About This Image
Release DateJune 03, 2014 2:15PM (EDT)
Read the Release2014-27
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Astronomers using NASA's Hubble Space Telescope have assembled a comprehensive picture of the evolving universe – among the most colorful deep space images ever captured by the 24-year-old telescope.
Researchers say the image, from a new study called the Ultraviolet Coverage of the Hubble Ultra Deep Field, provides the missing link in star formation. The Hubble Ultra Deep Field 2014 image is a composite of separate exposures taken in 2002 to 2012 with Hubble's Advanced Camera for Surveys and Wide Field Camera 3.
Astronomers previously studied the Hubble Ultra Deep Field (HUDF) in visible and near-infrared light in a series of images captured from 2003 to 2009. The HUDF shows a small section of space in the southern-hemisphere constellation Fornax. Now, using ultraviolet light, astronomers have combined the full range of colors available to Hubble, stretching all the way from ultraviolet to near-infrared light. The resulting image – made from 841 orbits of telescope viewing time – contains approximately 10,000 galaxies, extending back in time to within a few hundred million years of the big bang.
Prior to the Ultraviolet Coverage of the Hubble Ultra Deep Field study of the universe, astronomers were in a curious position. Missions such as NASA's Galaxy Evolution Explorer (GALEX) observatory, which operated from 2003 to 2013, provided significant knowledge of star formation in nearby galaxies. Using Hubble's near-infrared capability, researchers also studied star birth in the most distant galaxies, which appear to us in their most primitive stages due to the significant amount of time required for the light of distant stars to travel into a visible range. But for the period in between, when most of the stars in the universe were born – a distance extending from about 5 billion to 10 billion light-years – they did not have enough data.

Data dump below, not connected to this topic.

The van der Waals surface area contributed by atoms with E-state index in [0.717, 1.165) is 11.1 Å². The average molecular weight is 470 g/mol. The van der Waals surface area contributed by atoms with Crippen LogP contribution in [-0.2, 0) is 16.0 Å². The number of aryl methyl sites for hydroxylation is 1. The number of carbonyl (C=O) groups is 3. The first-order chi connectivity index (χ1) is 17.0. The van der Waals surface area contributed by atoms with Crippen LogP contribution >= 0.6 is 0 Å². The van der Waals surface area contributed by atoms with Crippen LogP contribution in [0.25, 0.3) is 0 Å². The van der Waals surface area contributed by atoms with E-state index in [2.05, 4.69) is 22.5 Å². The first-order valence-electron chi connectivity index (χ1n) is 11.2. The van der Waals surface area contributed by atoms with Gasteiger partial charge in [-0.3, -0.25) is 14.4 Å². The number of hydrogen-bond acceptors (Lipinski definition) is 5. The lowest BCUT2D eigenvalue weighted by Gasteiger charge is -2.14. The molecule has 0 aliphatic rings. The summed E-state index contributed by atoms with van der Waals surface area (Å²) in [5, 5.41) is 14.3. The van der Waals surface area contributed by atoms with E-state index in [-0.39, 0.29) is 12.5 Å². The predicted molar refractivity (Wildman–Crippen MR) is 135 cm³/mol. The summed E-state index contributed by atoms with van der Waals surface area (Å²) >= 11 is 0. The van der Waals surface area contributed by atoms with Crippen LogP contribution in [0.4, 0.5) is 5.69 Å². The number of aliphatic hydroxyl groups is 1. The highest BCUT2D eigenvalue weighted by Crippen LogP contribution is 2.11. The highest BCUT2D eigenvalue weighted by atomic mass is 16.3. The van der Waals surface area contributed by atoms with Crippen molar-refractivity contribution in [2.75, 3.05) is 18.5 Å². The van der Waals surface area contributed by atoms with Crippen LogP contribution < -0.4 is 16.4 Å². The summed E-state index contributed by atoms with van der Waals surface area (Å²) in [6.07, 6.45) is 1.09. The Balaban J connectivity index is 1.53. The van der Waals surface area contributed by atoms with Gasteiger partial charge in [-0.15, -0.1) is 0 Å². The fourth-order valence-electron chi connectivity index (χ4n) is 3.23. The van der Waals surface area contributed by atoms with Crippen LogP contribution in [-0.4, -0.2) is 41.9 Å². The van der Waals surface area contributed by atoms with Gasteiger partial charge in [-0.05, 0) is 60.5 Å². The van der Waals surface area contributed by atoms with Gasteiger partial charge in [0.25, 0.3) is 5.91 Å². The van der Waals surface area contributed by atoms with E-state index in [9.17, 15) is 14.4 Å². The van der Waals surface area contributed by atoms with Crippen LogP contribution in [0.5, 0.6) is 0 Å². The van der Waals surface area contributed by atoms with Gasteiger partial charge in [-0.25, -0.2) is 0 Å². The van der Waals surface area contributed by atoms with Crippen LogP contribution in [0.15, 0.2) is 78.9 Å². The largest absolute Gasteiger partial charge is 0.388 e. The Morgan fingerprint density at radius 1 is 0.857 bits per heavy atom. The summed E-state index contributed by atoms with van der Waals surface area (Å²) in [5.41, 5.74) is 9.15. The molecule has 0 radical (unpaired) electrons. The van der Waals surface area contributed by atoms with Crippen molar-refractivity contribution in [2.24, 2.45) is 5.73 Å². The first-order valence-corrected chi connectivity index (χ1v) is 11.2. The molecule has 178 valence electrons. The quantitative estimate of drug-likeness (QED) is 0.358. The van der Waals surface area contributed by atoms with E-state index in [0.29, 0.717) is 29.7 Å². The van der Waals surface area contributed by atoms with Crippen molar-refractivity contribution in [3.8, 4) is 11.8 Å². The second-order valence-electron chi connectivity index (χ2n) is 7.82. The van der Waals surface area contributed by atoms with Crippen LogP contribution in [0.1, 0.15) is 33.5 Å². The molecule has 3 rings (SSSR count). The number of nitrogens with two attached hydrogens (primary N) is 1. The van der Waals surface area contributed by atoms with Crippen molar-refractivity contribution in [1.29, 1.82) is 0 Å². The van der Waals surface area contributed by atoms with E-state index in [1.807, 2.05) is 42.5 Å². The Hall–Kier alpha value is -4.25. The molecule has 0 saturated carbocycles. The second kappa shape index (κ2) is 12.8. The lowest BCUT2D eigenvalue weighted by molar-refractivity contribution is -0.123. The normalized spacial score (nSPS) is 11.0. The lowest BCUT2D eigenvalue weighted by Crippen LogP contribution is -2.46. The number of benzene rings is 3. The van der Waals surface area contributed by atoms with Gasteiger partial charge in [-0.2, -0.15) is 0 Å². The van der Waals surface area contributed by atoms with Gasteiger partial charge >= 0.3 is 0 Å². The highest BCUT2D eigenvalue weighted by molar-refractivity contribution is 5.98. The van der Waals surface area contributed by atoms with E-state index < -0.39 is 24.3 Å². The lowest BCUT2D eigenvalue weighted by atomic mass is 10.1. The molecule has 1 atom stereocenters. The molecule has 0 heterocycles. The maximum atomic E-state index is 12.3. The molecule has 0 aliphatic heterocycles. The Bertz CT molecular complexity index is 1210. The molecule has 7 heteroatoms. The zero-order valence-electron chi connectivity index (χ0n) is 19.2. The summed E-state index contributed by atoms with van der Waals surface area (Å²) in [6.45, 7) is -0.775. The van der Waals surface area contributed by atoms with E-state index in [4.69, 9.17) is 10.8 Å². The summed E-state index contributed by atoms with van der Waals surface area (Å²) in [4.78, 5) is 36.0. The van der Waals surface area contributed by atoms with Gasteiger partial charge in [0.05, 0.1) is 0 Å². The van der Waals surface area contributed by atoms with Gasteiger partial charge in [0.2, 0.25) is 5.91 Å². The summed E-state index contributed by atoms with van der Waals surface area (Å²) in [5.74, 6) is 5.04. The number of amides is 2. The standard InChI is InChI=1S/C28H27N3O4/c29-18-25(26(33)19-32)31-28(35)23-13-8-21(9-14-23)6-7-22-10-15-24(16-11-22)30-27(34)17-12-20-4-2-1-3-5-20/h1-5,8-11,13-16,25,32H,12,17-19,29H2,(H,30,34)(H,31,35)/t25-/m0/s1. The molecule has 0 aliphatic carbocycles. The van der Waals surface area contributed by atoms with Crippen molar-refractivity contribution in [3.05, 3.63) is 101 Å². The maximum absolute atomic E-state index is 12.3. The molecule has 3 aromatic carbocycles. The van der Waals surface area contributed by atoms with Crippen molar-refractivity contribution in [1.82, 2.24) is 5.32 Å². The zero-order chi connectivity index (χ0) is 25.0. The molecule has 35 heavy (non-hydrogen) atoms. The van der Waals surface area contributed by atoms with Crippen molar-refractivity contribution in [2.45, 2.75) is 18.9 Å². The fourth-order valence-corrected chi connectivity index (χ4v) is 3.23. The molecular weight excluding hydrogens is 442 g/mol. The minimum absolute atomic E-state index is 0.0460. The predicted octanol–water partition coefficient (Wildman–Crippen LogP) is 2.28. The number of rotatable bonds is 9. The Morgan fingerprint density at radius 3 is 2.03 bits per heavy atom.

"The lack of information from ultraviolet light made studying galaxies in the HUDF like trying to understand the history of families without knowing about the grade-school children," said principal investigator Harry Teplitz of Caltech in Pasadena, California. "The addition of the ultraviolet fills in this missing range."
Ultraviolet light comes from the hottest, largest, and youngest stars. By observing at these wavelengths, researchers get a direct look at which galaxies are forming stars and where the stars are forming within those galaxies.
Studying the ultraviolet images of galaxies in this intermediate time period enables astronomers to understand how galaxies grew in size by forming small collections of very hot stars. Because Earth's atmosphere filters most ultraviolet light, this work can only be accomplished with a space-based telescope.
"Ultraviolet surveys like this one using the unique capability of Hubble are incredibly important in planning for NASA's James Webb Space Telescope," said team member Rogier Windhorst of Arizona State University in Tempe. "Hubble provides an invaluable ultraviolet-light dataset that researchers will need to combine with infrared data from Webb. This is the first really deep ultraviolet image to show the power of that combination."
CreditsNASA, ESA, H. Teplitz and M. Rafelski (IPAC/Caltech), A. Koekemoer (STScI), R. Windhorst (Arizona State University), and Z. Levay (STScI)
|About The Object|
|Object Name||Hubble Ultra Deep Field 2014 (HUDF 2014)|
|Object Description||Ultraviolet, Optical, and Infrared Survey|
|R.A. Position||03h 32m 38.99s|
|Dec. Position||-27° 47' 29.04"|
|About The Data|